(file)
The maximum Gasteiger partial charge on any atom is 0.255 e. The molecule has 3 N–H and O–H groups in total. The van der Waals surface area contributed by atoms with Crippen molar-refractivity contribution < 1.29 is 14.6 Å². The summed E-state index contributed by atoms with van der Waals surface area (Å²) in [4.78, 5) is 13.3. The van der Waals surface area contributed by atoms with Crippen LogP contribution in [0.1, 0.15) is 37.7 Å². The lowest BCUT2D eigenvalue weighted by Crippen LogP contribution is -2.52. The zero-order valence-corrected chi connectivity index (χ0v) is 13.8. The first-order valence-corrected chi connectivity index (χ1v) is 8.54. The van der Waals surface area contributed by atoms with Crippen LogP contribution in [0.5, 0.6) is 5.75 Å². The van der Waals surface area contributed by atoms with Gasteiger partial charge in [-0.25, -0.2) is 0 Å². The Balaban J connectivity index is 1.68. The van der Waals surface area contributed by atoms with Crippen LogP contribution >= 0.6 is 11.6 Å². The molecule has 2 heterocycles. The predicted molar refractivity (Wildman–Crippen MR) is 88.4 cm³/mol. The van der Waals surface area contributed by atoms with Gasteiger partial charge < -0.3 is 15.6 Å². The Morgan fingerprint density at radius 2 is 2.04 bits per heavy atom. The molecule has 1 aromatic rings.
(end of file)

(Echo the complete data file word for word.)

The maximum Gasteiger partial charge on any atom is 0.255 e. The molecule has 3 N–H and O–H groups in total. The van der Waals surface area contributed by atoms with Crippen molar-refractivity contribution < 1.29 is 14.6 Å². The summed E-state index contributed by atoms with van der Waals surface area (Å²) in [4.78, 5) is 13.3. The van der Waals surface area contributed by atoms with Crippen LogP contribution in [0.1, 0.15) is 37.7 Å². The lowest BCUT2D eigenvalue weighted by Crippen LogP contribution is -2.52. The zero-order valence-corrected chi connectivity index (χ0v) is 13.8. The first-order valence-corrected chi connectivity index (χ1v) is 8.54. The van der Waals surface area contributed by atoms with Crippen LogP contribution in [0.5, 0.6) is 5.75 Å². The van der Waals surface area contributed by atoms with Gasteiger partial charge in [-0.25, -0.2) is 0 Å². The Balaban J connectivity index is 1.68. The van der Waals surface area contributed by atoms with Crippen LogP contribution >= 0.6 is 11.6 Å². The molecule has 2 heterocycles. The predicted molar refractivity (Wildman–Crippen MR) is 88.4 cm³/mol. The van der Waals surface area contributed by atoms with Gasteiger partial charge < -0.3 is 15.6 Å². The Morgan fingerprint density at radius 2 is 2.04 bits per heavy atom. The molecule has 1 aromatic rings.